RAMOS ARIZPE, Miguel: Mexican statesman, born in San Nicolas (now Ramos Arizpe), Coahuila, 15 February, 1775; died in Mexico, 28 April, 1843. He studied in the Seminary of Monterrey and the College of Guadalajara, where he was graduated in law, and began to practice his profession, but later he entered the church, and was ordained in 1803 by the bishop of Monterrey, who made him his chaplain. Soon he was appointed professor of civil and canonical law in the Seminary of Monterrey, and afterward he became vicar-general and ecclesiastical judge of several parishes in Tamaulipas. In 1807 he returned to Guadalajara, and was graduated as doctor in theology and canonical law, and made a canon of the cathedral. He was elected in September, 1810, deputy to the Cortes of Cádiz, took his seat in March, 1811, and labored to prepare for the independence of his country; but when the constitution was abrogated by the returning king in 1814, and Ramos refused honors that were offered him to renounce his principles, he was imprisoned. When the constitution was re-established in 1820, he regained his liberty, took his seat again in the Cortes, and was appointed in 1821 precentor of the cathedral of Mexico. In the next year he returned to his country, was elected to the constituent congress, and formed part of the commission that modelled the Federal constitution of 1824. In November, 1825, he was called by President Guadalupe Victoria to his cabinet as secretary of justice and ecclesiastical affairs, which place he occupied till March, 1828. In 1830 he was sent as minister to Chile, and on his return in 1831 he was appointed dean of the cathedral of Mexico. When President Manuel Gómez Pedraza took charge of the executive in December, 1832, he made Ramos Arizpe secretary of justice, which portfolio he also held under Valentín Gómez Farias till August, 1833. In 1841 he was a member of the government council, and in 1842 he was deputy to the constituent congress, which was dissolved by President Nicolas Bravo. He was afterward a member of the junta de notables, but failing health forced him to retire, and soon afterward he died.

            Ramos Arizpe wrote this letter in his capacity as Secretary of Justice and Ecclesiastical Affairs under President Vicente Guerrero. The content relates to concerns expressed in the Memoria del Ministerio de Justicia y Negocios Eclesiásticos of 1832 in this catalogue (see Item 201) about the tendency of some missionaries to set off to distant missions but somehow never arrive. Gabriel González, the missionary discussed in the letter, actually did arrive at his post in Baja California, where the Church of Todos Santos was his main mission. González presided over the almost total decline of missions in the area, an event brought on by widespread disease and lack of population. He was present at the U.S. invasion of the peninsula during the Mexican-American War and supposedly entertained the Marines while secretly urging Mexican partisans to attack them. (See: Richard W. Amero, “The Mexican War in Baja California” in The Journal of San Diego History, 1984), Vol. 30, No. 2). Curiously, the baptismal register of San José del Cabo indicates that he baptized his own grandchildren. He was the last Dominican priest in the area, where he died. (See: Peter Gerhard, “Gabriel Gonzilez, last Dominican in Baja California” in Pacific Historical Review 22, 1953, pp. 123-127). ($500-1,000)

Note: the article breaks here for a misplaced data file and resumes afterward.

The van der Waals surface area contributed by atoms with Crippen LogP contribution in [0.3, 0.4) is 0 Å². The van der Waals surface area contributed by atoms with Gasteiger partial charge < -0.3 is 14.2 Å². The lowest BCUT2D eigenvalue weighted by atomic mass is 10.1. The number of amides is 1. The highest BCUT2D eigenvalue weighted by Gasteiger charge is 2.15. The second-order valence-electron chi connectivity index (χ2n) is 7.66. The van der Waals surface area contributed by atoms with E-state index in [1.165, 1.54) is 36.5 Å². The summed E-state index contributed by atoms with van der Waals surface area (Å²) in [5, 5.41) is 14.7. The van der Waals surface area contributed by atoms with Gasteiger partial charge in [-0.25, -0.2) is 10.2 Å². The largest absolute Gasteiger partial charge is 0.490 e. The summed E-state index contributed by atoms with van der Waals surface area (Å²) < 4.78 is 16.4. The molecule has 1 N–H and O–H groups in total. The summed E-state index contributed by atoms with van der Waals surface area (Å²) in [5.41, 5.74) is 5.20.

Sold. Hammer: $500.00; Price Realized: $587.50

Auction 21 Abstracts

Click images or links labeled Enlarge to enlarge. Links labeled Zoom open zoomable images.

Auction 21 | DSRB Home | e-mail: